The lofty hall rising with the tower to an impressive 29m (95ft) is eloquent of the 7th Earl’s pride. The stunning fan vaulting is by Francis Bernasconi, the effigies around the hall at first floor level are carved from Malta stone by Sir Richard Westmacott, and the canopies are by Wyatville. The figures are, from the centre of the staircase going clockwise, King Edward VI; Sanchia, mother of the founder of the monastery; Edward the Black Prince; an Ashridge monk; St. Benedict; Thomas de Cantilupe; Richard of Watford; Edmund of Cornwall, founder of the monastery, and finally his father, Richard Earl of Cornwall. The stunning fan vaulting is by Francis Bernasconi, the effigies around the hall at first floor level are carved from Malta stone by Sir Richard Westmacott, and the canopies are by Wyatville.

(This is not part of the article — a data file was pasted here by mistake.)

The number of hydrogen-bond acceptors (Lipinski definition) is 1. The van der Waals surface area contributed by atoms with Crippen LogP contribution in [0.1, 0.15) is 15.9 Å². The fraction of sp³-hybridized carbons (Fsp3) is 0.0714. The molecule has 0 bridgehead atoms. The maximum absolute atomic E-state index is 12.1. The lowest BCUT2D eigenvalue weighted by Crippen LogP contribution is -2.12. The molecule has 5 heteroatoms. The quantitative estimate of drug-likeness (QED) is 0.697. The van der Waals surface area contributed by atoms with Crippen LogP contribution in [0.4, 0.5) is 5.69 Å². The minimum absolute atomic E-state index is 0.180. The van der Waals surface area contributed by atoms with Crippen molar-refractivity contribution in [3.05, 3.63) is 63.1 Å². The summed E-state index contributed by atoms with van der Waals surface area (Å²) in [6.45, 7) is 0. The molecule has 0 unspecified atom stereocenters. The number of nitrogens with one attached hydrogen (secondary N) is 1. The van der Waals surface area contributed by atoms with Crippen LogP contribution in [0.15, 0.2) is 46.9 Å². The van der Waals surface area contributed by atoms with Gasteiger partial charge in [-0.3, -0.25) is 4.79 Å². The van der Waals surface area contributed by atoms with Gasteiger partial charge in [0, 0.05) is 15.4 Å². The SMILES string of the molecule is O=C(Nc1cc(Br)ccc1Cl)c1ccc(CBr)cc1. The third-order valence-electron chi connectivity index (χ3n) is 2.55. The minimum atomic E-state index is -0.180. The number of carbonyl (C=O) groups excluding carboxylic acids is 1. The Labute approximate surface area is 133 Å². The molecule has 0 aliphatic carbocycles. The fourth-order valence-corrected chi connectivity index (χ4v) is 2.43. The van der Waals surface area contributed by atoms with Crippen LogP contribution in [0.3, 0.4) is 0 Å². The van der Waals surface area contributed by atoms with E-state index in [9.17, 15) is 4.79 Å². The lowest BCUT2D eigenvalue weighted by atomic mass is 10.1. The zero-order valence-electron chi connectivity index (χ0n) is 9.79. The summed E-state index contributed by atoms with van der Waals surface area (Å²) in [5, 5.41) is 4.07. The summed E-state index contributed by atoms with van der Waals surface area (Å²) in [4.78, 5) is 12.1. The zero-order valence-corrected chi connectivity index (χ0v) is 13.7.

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The sweeping imperial cantilevered staircase was completed by Benjamin Wyatt with cast iron balustrade, brass handrail, and two lanterns following his father’s death. The lampshades above the statuary were added in 1928 by Clough Williams Ellis when he adapted the house for use as a college. He also added the two oak telephone boxes. Formerly used as a breakfast room and a billiard room, it is now named after Sir Reginald Hoskins, the first Principal of the Bonar Law College. A portrait of Sir Reginald painted by Oswald Birley hangs on the east wall. The Italian fireplace was imported by Lady Marian Alford specifically for this room bearing the inscription G. Pandiani fece in Milano 1858 and depicts an unknown lady. The east wing beyond this point formed the Egerton family’s private apartments when they lived at the house. The ornate plaster ceiling depicts fruits of the earth, and was modelled on the Scala d’Oro (Golden Staircase) in the Doge’s Palace, Venice. This room was named after architect James Wyatt who played an important role in designing the new house for the Egerton family. The room was originally used as the family dining room, and Austrian oak panelling was introduced in c.1863. As a central axis of the public rooms, three pairs of English oak doors are noteworthy. Those leading to the Wyatt Room depict entwined "As", representing the Christian names of Adelbert (3rd Earl Brownlow) and his wife Adelaide, who married in 1868 at about the time the new interiors were created. Surrounded by limewood carving is a portrait of Urban Hanlon Broughton, the major benefactor behind the 1928 endowment of the house and gardens to the Bonar Law Memorial Trust. Originally the dining room, this room was comprehensively redecorated by Lady Marian Alford. The ceiling depicts the goddess Aurora strewing flowers in the path of the Apollo’s chariot. The small lunettes at the ends represent the winds of night and day. The border based on a smaller ceiling at Wilton House in Salisbury, portrays art, agriculture, trade, commerce, hunting, science, and war. The white marble chimney-pieces and surrounds were based on those in the Doge’s Palace, Venice. Until 1989 this room was used as the school’s library. All the ceilings in the house once looked like this until Lady Marian Alford commissioned a large-scale redecoration project. The document to the right of the fireplace is the lease for Ashridge granted by Elizabeth I to Richard Combe. The bookcases are ebony inlaid with brass in the bhul style (the two inner panels mirror the outer two). The document to the left of the fireplace is the deed of a small parliament held here when King Edward I stayed over Christmas following the death of his wife Eleanor. This room was originally a walkway to the Chapel, serving as a winter garden and conservatory. The roof was once glass, and the wooden area of floor was soil. The circular mark on the current walkway indicates where a fountain once stood. When Ashridge became a college, this space was remodelled and the area above the new solid ceiling was converted into single study bedrooms. Today these rooms are now used for teaching. This used to be the family chapel where a service was held every day It was completed in 1817 and is generally regarded as the best surviving example of James Wyatt’s work in the Gothic Revival style. The windows were originally 16th century stained glass taken from a monastery in Bavaria, but they were removed and sold at Sotheby’s in 1928 for £27,000 (the house itself only sold for £26,000!). Part of the 1954 Trust Deed requires that prayers continue to be said in the Chapel as part of college life. There is a short non-denominational service every Wednesday at 8am. Below the Chapel is a 70m (224ft) deep well sunk by the monks at the end of the 13th century through the chalk. In the 17th century ponies were used to operate the drawing up of the water. This well served as the main water supply until 1857-8 when the Ashridge Water Company was formed, bringing water to some estate villages and Ashridge itself at a cost of £15,000. Brass handles to the loose boxes depict the entwined "As" for the Earl and Countess Brownlow and above in the woodwork the red lions from the Bridgewater coat of arms can be seen. Designed by Sir Jeffry Wyatville in 1817, the Old Stables comprise oak stalls and loose boxes with attractive flooring bricks set in patterns.

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